#OPENBADGES and #ePORTFOLIO presented in Rome
Education is power.
It is not only a famous quote of philosopher Francis Bacon. It’s also the key message of the international conference “Open Badges and ePortfolios” that was held at the italian Ministry of Education, University and Research the latest may the 8th. A meeting dedicated to the international good practices to build the next step of education and work in Italy.
Speakers: Thomas Black (Associate Vice Provost of Stanford University), Carla Casilli (Director of Badge Alliance USA), Serge Ravet (Badge EU project), Simon Whittemore (Head of Change, JISC), Francesco Luccisano and Donatella Solda Kutzmann of Miur, Simone Ravaioli of CINECA. Moreover professors, innovative companies and associations.
All together, with different backgrounds and international benchmarks, to face the challenge of a world of work and culture in constant change: how can we ensure both Lifelong learning and Lifelong earnings? How do we transform learning and permanent education into constant professional growth? And, most of all, which are the most efficient and useful tools in order to allow this process to happen?
The answers are many- as many are the stories and the best practices recounted. And the questions are many since it is such a ground-breaking topic.
A matter of trust
First of all, the tools: Open Badges have the quality of being flexible, interconnected and dynamic, and to be able to trigger viral phenomena and episodes of serendipity: almost a new personal social currency- that can be personalized and shared, thanks to the open source model and to the specifics of metadata that allow to fill badges with meanings.
Starting from these features, we can create a digital and innovative curriculum- the e-portfolio. The information on it will be reliable, verifiable and will provide evidence of skills accessible in the work environment.
But tools are not sufficient, certifying is not enough, developing a specific technology and creating the right interface is not enough to be able to use it. There are two other essential characteristics in order to make open badges the tools to bring “education is power” to life: flexibility and reliability.
Flexibility and reliability are indeed the essence of the economy of information. And, as well as information, they rely on a very powerful technological and philosophical infrastructure : trust. The trust network.
The challenge is to fill the gap, certify and share skills, knock down the distances between universities and business companies. This challenge aims to create a new trust model between issuer, learner and employer. Because projecting a new technology into the future means creating a new paradigm.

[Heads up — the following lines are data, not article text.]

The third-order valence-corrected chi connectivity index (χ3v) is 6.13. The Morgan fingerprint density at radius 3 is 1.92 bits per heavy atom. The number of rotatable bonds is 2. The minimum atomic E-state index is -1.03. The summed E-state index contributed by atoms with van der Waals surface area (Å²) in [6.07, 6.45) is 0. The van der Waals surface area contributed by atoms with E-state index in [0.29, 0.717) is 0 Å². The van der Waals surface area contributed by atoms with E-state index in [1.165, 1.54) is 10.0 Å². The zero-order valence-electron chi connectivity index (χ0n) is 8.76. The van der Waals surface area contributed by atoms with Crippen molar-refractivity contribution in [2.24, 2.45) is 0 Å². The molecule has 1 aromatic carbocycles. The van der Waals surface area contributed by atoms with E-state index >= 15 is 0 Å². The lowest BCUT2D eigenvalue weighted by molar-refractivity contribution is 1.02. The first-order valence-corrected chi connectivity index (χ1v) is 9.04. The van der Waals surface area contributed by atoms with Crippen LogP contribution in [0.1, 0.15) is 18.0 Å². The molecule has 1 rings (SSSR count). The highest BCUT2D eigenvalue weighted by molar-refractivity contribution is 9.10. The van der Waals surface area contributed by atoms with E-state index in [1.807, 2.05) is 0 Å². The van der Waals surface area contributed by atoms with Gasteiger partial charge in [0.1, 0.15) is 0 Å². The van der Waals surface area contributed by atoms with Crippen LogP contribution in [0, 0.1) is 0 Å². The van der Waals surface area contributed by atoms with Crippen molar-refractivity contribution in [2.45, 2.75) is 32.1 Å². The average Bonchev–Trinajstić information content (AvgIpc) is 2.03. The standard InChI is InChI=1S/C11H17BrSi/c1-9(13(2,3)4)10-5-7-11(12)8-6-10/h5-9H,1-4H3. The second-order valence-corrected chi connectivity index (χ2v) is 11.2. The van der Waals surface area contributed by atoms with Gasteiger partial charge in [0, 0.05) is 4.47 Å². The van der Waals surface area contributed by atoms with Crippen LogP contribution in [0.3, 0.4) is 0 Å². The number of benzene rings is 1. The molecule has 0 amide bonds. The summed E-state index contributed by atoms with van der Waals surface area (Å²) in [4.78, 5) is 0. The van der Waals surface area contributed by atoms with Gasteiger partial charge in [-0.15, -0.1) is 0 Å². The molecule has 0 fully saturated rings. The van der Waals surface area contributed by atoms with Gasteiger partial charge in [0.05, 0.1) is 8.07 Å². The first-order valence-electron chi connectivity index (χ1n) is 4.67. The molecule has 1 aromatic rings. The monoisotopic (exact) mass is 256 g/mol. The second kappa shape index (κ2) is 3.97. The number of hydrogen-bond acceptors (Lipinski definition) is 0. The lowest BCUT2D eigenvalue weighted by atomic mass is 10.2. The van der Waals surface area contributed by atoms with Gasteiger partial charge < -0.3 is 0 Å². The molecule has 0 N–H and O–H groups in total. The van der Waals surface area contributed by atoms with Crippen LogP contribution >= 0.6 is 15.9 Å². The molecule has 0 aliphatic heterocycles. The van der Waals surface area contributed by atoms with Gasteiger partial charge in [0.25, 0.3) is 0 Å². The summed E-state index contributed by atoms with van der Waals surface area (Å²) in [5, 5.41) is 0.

Innovation for Italy
The Open Badges revolution, before being a technological revolution, is a cultural one. And we are positive that Italy - with its innovators, its pragmatic dreamers and its crave for future - will be able to win it.
The panels' audience has already detected some ways in which these tools respond to daily issues of education and work professionals in Italy: the recognition of the non formal skills, the valorization of those skills that the individuals develop out of the formal educational framework, the opportunities to catch those ever-changing skills that constantly emerge as demands from the work environment… these are all the themes we are looking for an answer to. An answer that is the right compromise between reliability and flexibility. And Open Badges could be this answer.
In order to make this answer a reality, the speakers of the panels accepted to form the steering committee of Bestr: the theoretical and scientific guidance for the platform that intends to make Open Badges a reality in everyone’s life, a simple solution to real problems. It is a philosophical challenge, yet a challenge that wants to offer very concrete and practical opportunities to all those individuals that are looking for the right way to evolve professionally and to show the world what they can do. For those who want to be involved in more and more challenging work environments and to be internationally competitive.
Because, as George Bernard Shaw once said:
some people see things as they are and say: why? Some others dream things that never were and say: why not?